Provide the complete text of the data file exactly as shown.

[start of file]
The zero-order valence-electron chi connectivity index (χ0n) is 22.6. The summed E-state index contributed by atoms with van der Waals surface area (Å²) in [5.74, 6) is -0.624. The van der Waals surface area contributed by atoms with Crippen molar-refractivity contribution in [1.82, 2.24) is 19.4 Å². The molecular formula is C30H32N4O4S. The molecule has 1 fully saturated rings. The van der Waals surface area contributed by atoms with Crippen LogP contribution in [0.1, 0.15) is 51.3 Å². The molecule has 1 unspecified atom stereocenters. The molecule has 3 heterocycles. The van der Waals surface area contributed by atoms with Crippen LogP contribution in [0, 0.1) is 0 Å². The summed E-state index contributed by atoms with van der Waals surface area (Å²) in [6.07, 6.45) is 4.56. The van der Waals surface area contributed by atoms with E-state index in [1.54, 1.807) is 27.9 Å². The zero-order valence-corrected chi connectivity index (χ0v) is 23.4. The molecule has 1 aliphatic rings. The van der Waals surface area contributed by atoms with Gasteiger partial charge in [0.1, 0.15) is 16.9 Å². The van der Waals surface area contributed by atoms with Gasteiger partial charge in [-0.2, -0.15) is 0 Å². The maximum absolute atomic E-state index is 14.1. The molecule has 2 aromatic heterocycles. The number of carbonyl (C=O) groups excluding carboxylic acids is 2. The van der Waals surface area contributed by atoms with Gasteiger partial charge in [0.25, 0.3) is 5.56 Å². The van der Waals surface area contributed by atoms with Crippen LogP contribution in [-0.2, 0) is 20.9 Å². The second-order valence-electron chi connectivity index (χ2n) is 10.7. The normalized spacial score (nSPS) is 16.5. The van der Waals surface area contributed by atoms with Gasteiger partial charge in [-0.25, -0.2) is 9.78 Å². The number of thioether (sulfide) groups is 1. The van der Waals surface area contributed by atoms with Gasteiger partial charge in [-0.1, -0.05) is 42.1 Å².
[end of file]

The zero-order valence-electron chi connectivity index (χ0n) is 22.6. The summed E-state index contributed by atoms with van der Waals surface area (Å²) in [5.74, 6) is -0.624. The van der Waals surface area contributed by atoms with Crippen molar-refractivity contribution in [1.82, 2.24) is 19.4 Å². The molecular formula is C30H32N4O4S. The molecule has 1 fully saturated rings. The van der Waals surface area contributed by atoms with Crippen LogP contribution in [0.1, 0.15) is 51.3 Å². The molecule has 1 unspecified atom stereocenters. The molecule has 3 heterocycles. The van der Waals surface area contributed by atoms with Crippen LogP contribution in [0, 0.1) is 0 Å². The summed E-state index contributed by atoms with van der Waals surface area (Å²) in [6.07, 6.45) is 4.56. The van der Waals surface area contributed by atoms with E-state index in [1.54, 1.807) is 27.9 Å². The zero-order valence-corrected chi connectivity index (χ0v) is 23.4. The molecule has 1 aliphatic rings. The van der Waals surface area contributed by atoms with Gasteiger partial charge in [0.1, 0.15) is 16.9 Å². The van der Waals surface area contributed by atoms with Gasteiger partial charge in [-0.2, -0.15) is 0 Å². The maximum absolute atomic E-state index is 14.1. The molecule has 2 aromatic heterocycles. The number of carbonyl (C=O) groups excluding carboxylic acids is 2. The van der Waals surface area contributed by atoms with Gasteiger partial charge in [0.25, 0.3) is 5.56 Å². The van der Waals surface area contributed by atoms with Crippen LogP contribution in [-0.2, 0) is 20.9 Å². The second-order valence-electron chi connectivity index (χ2n) is 10.7. The normalized spacial score (nSPS) is 16.5. The van der Waals surface area contributed by atoms with Gasteiger partial charge in [-0.25, -0.2) is 9.78 Å². The number of thioether (sulfide) groups is 1. The van der Waals surface area contributed by atoms with Gasteiger partial charge in [-0.1, -0.05) is 42.1 Å².